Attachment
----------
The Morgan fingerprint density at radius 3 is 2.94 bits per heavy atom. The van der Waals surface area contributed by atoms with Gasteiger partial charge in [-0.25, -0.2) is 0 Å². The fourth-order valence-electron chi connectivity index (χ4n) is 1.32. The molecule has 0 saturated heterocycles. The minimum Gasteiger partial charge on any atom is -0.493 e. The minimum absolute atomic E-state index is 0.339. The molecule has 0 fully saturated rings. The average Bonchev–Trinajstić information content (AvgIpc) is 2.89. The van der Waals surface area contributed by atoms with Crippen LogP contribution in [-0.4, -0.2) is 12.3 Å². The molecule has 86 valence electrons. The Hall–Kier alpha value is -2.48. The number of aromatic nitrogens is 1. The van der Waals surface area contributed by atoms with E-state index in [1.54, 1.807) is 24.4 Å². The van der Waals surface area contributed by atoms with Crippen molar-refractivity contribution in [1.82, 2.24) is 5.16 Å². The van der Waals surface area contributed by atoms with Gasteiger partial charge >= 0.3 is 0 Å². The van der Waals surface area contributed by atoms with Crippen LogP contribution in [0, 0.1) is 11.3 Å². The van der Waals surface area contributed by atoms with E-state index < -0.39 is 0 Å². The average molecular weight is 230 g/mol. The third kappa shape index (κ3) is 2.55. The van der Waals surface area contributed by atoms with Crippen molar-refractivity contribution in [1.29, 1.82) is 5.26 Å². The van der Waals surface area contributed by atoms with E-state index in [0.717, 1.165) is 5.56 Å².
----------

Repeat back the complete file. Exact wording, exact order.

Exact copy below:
The Morgan fingerprint density at radius 3 is 2.94 bits per heavy atom. The van der Waals surface area contributed by atoms with Gasteiger partial charge in [-0.25, -0.2) is 0 Å². The fourth-order valence-electron chi connectivity index (χ4n) is 1.32. The molecule has 0 saturated heterocycles. The minimum Gasteiger partial charge on any atom is -0.493 e. The minimum absolute atomic E-state index is 0.339. The molecule has 0 fully saturated rings. The average Bonchev–Trinajstić information content (AvgIpc) is 2.89. The van der Waals surface area contributed by atoms with Crippen LogP contribution in [-0.4, -0.2) is 12.3 Å². The molecule has 86 valence electrons. The Hall–Kier alpha value is -2.48. The number of aromatic nitrogens is 1. The van der Waals surface area contributed by atoms with E-state index in [1.54, 1.807) is 24.4 Å². The van der Waals surface area contributed by atoms with Crippen molar-refractivity contribution in [1.82, 2.24) is 5.16 Å². The van der Waals surface area contributed by atoms with Gasteiger partial charge >= 0.3 is 0 Å². The van der Waals surface area contributed by atoms with Crippen LogP contribution in [0, 0.1) is 11.3 Å². The van der Waals surface area contributed by atoms with E-state index < -0.39 is 0 Å². The average molecular weight is 230 g/mol. The third kappa shape index (κ3) is 2.55. The van der Waals surface area contributed by atoms with Crippen molar-refractivity contribution in [1.29, 1.82) is 5.26 Å². The van der Waals surface area contributed by atoms with E-state index in [0.717, 1.165) is 5.56 Å².